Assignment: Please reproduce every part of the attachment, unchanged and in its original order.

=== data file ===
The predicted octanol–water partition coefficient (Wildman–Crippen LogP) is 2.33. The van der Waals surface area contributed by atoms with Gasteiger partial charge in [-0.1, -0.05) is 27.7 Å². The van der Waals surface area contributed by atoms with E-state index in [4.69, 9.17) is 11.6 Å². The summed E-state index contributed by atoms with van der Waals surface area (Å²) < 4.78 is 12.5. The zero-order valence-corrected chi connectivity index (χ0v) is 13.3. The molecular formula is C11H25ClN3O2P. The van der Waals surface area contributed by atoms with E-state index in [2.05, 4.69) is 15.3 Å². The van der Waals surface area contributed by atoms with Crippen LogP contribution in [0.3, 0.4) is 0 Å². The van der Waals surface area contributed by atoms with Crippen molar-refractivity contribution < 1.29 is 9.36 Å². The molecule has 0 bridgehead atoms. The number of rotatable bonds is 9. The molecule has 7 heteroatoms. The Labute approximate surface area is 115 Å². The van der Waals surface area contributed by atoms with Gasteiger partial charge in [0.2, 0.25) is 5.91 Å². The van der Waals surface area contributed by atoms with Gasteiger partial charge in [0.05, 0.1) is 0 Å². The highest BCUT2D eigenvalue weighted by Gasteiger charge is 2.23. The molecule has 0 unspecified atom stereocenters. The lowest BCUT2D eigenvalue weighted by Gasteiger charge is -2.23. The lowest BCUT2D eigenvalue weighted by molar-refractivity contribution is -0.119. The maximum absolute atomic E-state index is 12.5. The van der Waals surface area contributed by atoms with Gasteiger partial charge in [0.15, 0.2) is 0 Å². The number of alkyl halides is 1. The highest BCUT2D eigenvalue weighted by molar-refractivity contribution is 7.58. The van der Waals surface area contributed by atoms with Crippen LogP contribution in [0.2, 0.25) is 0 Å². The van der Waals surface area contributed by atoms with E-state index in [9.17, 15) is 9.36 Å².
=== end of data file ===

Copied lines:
The predicted octanol–water partition coefficient (Wildman–Crippen LogP) is 2.33. The van der Waals surface area contributed by atoms with Gasteiger partial charge in [-0.1, -0.05) is 27.7 Å². The van der Waals surface area contributed by atoms with E-state index in [4.69, 9.17) is 11.6 Å². The summed E-state index contributed by atoms with van der Waals surface area (Å²) < 4.78 is 12.5. The zero-order valence-corrected chi connectivity index (χ0v) is 13.3. The molecular formula is C11H25ClN3O2P. The van der Waals surface area contributed by atoms with E-state index in [2.05, 4.69) is 15.3 Å². The van der Waals surface area contributed by atoms with Crippen LogP contribution in [0.3, 0.4) is 0 Å². The van der Waals surface area contributed by atoms with Crippen molar-refractivity contribution < 1.29 is 9.36 Å². The molecule has 0 bridgehead atoms. The number of rotatable bonds is 9. The molecule has 7 heteroatoms. The Labute approximate surface area is 115 Å². The van der Waals surface area contributed by atoms with Gasteiger partial charge in [0.2, 0.25) is 5.91 Å². The van der Waals surface area contributed by atoms with Gasteiger partial charge in [0.05, 0.1) is 0 Å². The highest BCUT2D eigenvalue weighted by Gasteiger charge is 2.23. The molecule has 0 unspecified atom stereocenters. The lowest BCUT2D eigenvalue weighted by Gasteiger charge is -2.23. The lowest BCUT2D eigenvalue weighted by molar-refractivity contribution is -0.119. The maximum absolute atomic E-state index is 12.5. The van der Waals surface area contributed by atoms with Gasteiger partial charge in [0.15, 0.2) is 0 Å². The number of alkyl halides is 1. The highest BCUT2D eigenvalue weighted by molar-refractivity contribution is 7.58. The van der Waals surface area contributed by atoms with Crippen LogP contribution in [0.2, 0.25) is 0 Å². The van der Waals surface area contributed by atoms with E-state index in [9.17, 15) is 9.36 Å².